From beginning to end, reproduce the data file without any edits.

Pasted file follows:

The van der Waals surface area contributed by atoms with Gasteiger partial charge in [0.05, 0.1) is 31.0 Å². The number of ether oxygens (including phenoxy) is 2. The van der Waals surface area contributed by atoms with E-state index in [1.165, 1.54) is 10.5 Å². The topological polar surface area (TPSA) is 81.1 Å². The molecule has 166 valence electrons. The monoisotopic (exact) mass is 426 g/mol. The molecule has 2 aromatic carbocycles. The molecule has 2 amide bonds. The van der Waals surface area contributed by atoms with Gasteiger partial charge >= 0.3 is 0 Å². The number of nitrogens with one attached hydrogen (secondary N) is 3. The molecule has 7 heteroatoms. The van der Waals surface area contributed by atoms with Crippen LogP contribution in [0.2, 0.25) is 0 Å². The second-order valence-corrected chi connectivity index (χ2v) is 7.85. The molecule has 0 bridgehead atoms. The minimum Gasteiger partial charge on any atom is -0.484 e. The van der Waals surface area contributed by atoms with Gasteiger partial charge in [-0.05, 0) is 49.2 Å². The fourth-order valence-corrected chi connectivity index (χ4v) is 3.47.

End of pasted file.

The van der Waals surface area contributed by atoms with Gasteiger partial charge in [0.05, 0.1) is 31.0 Å². The number of ether oxygens (including phenoxy) is 2. The van der Waals surface area contributed by atoms with E-state index in [1.165, 1.54) is 10.5 Å². The topological polar surface area (TPSA) is 81.1 Å². The molecule has 166 valence electrons. The monoisotopic (exact) mass is 426 g/mol. The molecule has 2 aromatic carbocycles. The molecule has 2 amide bonds. The van der Waals surface area contributed by atoms with Gasteiger partial charge >= 0.3 is 0 Å². The number of nitrogens with one attached hydrogen (secondary N) is 3. The molecule has 7 heteroatoms. The van der Waals surface area contributed by atoms with Crippen LogP contribution in [0.2, 0.25) is 0 Å². The second-order valence-corrected chi connectivity index (χ2v) is 7.85. The molecule has 0 bridgehead atoms. The minimum Gasteiger partial charge on any atom is -0.484 e. The van der Waals surface area contributed by atoms with Gasteiger partial charge in [-0.05, 0) is 49.2 Å². The fourth-order valence-corrected chi connectivity index (χ4v) is 3.47.